THIS small work within five hundred and fifty pages gives a concise description, in a popular form, of the phenomena exhibited by living organisms. “C'est une ceuvre de vulgarisation,” intended for the commencing student and the amateur. Such being the case many important facts have to be omitted, arid much has to be embodied in a general form. As in most works many of the broad statements are apt to mislead. It is all very well to say, as does Dr. Letourneau, that the heart is trilocular in the reptiles and quadrilocular in birds, but considering the nature of that organ in the crocodiles, we think its nature in them ought to be mentioned. The title of the work is so all-embracing that we think it can hardly be justified by its contents. Morphology as well as physiology, together with the principles of evolution and classification, are all parts of “biology,” nevertheless in the work before us morphology, and the immediate dependents of that science, are not touched upon. A more fitting title would have been “Comparative Physiology, Vegetable, and Animal.” Several illustrations are introduced, and these are well selected, most if not all from other works. The descriptions are clear and concise, many too short to be of much service except as a first-book.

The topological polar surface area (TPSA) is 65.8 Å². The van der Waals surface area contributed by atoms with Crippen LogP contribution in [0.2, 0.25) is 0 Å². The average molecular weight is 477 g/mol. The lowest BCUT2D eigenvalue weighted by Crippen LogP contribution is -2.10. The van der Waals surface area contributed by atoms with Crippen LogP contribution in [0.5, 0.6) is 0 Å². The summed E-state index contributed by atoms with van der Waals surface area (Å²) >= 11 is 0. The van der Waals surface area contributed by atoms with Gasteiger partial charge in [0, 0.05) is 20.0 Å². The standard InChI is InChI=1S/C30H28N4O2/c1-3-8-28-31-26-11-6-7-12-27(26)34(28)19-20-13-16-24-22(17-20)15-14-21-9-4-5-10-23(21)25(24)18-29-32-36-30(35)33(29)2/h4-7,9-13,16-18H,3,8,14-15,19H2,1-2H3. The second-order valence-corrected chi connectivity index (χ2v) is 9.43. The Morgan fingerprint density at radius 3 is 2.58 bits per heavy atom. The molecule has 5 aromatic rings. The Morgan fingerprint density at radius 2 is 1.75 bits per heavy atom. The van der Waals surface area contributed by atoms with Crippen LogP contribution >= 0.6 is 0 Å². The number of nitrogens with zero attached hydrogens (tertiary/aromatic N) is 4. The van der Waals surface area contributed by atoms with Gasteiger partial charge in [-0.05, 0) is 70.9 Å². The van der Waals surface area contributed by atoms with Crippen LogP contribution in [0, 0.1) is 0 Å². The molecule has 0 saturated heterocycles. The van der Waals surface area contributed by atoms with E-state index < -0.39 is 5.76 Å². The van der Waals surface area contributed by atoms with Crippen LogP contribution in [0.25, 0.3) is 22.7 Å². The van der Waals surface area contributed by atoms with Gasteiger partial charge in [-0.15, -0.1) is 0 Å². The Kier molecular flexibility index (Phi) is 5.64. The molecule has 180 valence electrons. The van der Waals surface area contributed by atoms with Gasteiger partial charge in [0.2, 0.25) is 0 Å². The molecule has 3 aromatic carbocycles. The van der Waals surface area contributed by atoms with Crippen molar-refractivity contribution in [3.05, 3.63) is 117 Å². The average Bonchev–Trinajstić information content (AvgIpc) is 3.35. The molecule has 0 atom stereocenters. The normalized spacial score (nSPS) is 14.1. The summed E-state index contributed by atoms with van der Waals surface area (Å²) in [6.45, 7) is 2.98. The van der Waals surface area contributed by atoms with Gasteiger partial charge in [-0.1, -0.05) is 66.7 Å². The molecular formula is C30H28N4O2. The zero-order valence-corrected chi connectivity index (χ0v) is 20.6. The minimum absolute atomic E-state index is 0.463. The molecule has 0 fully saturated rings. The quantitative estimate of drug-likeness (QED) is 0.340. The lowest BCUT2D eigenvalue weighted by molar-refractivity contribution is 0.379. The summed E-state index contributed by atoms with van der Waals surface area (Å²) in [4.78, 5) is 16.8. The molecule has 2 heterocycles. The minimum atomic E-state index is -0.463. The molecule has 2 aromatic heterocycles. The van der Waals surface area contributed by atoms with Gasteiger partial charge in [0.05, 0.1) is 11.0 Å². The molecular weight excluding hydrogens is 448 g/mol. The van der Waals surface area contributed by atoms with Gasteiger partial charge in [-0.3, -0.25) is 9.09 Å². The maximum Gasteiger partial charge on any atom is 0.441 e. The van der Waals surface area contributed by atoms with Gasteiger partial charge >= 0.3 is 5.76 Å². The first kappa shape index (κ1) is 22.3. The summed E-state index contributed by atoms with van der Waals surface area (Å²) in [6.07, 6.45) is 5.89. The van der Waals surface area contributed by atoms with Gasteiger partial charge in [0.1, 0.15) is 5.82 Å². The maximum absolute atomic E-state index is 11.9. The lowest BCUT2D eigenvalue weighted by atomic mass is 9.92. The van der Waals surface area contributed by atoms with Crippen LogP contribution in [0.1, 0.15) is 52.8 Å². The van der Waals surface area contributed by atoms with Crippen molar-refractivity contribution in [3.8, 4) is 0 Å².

By. Bibliothèque des Sciences Contemporaines. (Paris: C. Reinwald et Cie., 1876.)